The rain was relentless. It poured down and pelted the mourners that encircled the tent under which sat the grief-stricken family and close friends. The thunder made it difficult to hear the rabbi’s brave attempt to offer words of consolation. Ruth, a gentle loving soul and friend to all, was gone. It seemed as though the weeping — ours and the heavens’ — would never end.
I was wet; soaked through despite my large umbrella. My shoes sank into the saturated grass. My black dress belied streaks of mud from wiping my hands after my turn at shoveling, I didn’t care. My heart was heavy with sadness. Because even as we were saying goodbye to our friend Ruth, my own great-aunt was being flown from Florida to be buried in Boston.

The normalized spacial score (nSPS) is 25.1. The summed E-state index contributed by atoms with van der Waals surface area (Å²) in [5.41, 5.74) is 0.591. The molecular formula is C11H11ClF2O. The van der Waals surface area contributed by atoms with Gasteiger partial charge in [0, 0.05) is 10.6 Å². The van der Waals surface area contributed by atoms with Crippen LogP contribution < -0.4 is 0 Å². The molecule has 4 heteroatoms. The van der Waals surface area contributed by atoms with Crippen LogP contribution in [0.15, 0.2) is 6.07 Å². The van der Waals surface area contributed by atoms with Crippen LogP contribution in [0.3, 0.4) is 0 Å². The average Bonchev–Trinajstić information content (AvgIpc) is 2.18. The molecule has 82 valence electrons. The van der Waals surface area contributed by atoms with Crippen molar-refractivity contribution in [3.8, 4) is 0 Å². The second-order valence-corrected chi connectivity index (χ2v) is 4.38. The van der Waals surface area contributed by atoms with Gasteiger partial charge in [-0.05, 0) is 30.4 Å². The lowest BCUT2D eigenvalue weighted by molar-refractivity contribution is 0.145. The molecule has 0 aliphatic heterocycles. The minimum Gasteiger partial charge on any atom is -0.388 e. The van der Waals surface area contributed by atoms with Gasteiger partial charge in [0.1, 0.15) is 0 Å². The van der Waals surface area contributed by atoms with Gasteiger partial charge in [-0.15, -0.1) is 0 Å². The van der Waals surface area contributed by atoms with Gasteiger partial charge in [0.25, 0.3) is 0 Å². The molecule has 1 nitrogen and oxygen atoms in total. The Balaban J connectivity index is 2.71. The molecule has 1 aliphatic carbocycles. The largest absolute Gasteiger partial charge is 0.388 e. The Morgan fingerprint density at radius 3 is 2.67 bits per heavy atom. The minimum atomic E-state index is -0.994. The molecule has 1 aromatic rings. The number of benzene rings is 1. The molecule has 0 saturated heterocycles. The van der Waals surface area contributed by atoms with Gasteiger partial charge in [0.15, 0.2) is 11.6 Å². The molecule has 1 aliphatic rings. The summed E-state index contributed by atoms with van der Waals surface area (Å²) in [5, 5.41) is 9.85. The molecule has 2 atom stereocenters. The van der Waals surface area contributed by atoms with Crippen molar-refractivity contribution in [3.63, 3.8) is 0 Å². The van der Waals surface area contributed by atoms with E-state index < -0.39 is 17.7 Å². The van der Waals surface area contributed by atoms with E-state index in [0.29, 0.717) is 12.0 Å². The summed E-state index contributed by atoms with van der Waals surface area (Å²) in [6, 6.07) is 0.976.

I stared off into the distance through my tear-rimmed eyes, scanning the surroundings for my own nearby plot. I made a mental note that I probably should pick out a coffin and grave marker. And, I need to redraft my wills. And, it was time to make my annual donation to the Jewish Cemetery Association of Massachusetts.
It’s the Hebrew month of Elul and the High Holy Days are rapidly approaching. The Yom Kippur liturgy of “who shall live and who shall die” in the coming year is looming ominously in the air. My Aunt Debbie died in December after being diagnosed just a year ago with a tumor. I’ve reached an age where so many I’ve known have passed away, I can’t even count them all.
When, I wonder, will I be put to rest? At almost fifty-six, do I only have days left or another forty-plus years? Regardless, I know I must make each moment count. And, when it is my turn, I pray I die in my sleep.
Ruth and Aunt Sabina, may your memories be for a blessing.